Remember when you were a kid and your mom or dad pressed some cash in your hand and sent you off to the store? Whatever was leftover from their purchase could be used for candy.
They wanted milk or cheese or maybe just an hour without you in house so they didn’t have to be parents for 60 minutes. You didn’t care. Within five seconds of that cash hitting your hand, you were out the door around the corner and down the block already imagining the bonanza of jawbreakers, Cheetos, licorice and Icy Squares that would soon be yours.
There was no thought. It was instant. A flurry of purchase and consumption in a speed set beyond hyper. Later you’d snap out of your sugar-fueled haze, covered in wrappers and spend ten minutes watching your thumb and middle finger press together and slowly, stickily, stretch apart.
But the birthday and Christmas wish lists were very, very different. Weeks of planning went into the wish list as this was not to be taken lightly. There were consultations with friends to see what ideas they had. Catalogues were considered and plenty of toy stores were visited to see what Hasbro had come up with this year. After the market survey, lists were written and rewritten as the order of the list was of utmost importance.
You had some idea of what was considered a reasonable budget, so one expensive item at the top of the list meant fewer gifts in total as compared to eliminating the expensive item and seeding the list’s top items with lesser purchases. This strategy would of course result in more gifts. There were so many things to consider and so much to plan.
But a funny thing would usually happen. That one item over the period of consideration stood apart. That skateboard which previously was item number six on the list had embedded itself into your consciousness and you found yourself learning more and more about skateboarding in general and the decks, bearings and wheels. You could feel yourself attempting your first dark stall maneuver and it felt right.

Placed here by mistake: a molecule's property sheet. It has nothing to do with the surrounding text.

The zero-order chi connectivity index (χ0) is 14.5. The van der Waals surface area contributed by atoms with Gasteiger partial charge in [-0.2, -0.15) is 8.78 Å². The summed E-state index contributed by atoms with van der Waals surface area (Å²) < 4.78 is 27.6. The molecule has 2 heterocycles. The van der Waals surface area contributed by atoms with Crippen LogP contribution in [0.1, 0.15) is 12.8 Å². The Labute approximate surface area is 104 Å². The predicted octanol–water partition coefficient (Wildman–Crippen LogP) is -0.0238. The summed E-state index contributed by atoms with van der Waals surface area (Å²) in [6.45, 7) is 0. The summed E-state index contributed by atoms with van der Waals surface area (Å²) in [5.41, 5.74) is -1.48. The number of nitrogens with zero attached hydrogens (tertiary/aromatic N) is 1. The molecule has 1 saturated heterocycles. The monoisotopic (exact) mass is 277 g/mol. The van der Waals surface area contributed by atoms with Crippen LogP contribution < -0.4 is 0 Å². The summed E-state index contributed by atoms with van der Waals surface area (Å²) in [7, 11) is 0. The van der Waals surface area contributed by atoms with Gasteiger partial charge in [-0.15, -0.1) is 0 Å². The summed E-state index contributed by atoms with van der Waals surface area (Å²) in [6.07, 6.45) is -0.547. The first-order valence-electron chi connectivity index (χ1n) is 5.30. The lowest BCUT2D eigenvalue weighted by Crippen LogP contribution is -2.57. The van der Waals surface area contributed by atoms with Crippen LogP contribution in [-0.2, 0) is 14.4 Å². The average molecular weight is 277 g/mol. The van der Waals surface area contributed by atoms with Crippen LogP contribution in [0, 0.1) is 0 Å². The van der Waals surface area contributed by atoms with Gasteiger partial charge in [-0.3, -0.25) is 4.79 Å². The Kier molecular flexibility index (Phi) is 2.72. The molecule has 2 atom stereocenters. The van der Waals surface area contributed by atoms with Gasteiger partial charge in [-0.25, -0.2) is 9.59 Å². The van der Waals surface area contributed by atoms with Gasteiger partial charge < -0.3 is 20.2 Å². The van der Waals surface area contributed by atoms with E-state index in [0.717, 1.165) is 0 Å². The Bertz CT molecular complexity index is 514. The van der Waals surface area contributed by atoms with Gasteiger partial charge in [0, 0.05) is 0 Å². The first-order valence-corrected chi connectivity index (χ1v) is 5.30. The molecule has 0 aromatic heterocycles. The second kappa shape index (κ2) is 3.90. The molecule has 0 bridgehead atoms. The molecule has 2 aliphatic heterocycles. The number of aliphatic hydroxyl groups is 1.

Soon, the considerations of cost and numbers of gifts became entirely irrelevant and the skateboard became the entire focus. The rest of the list could be burned as long as the skateboard showed up on that special day.
As investors, we see pitches all the time. Sometimes we’ll see many pitches in a row and later you’ll still be thinking about that one deal and you keep going back to it until you either invest or find the problem that keeps you out.
I recently had a pitch from an entrepreneur who is likely one of the most creative minds I’ve come across. It’s his blessing and curse. He made a high-end product a few years back that found its way around the world. He wanted to start a new company and pitched me on his new product. It was a good idea, but not a great idea so I didn’t express a lot of enthusiasm. Sensing that I wasn’t excited, he said “Well, if you don’t like that idea I’ve got more!” and he proceeded to whip out ideas like they were Dubble Bubbles.
I have to admit that I was impressed by the sheer volume of ideas that one individual could create. I was less impressed by his passion for any one of them. I told him that I wanted to see him again when one of those ideas consumed him.
So many think that it’s all about the idea, but that’s only partially true. Ideas are great, but ideas without the passion to make them actionable are just a sugar rush. They’re instant fun.
You need to find that one idea that waits for you when you wake. It’s that one idea that won’t leave you alone. It’s the one idea that keeps you from sleeping and haunts your every waking moment until you know you have to find out if it has merit or not. When the end user or buyer of your solution who validates your idea turns to you with that look of candy-store glee, you’re golden.
You think up ideas all the time. You might as well start writing your ideas down on paper. They become your wish list. Eventually, you’ll be looking for a ramp.
Photo: Adam Gropman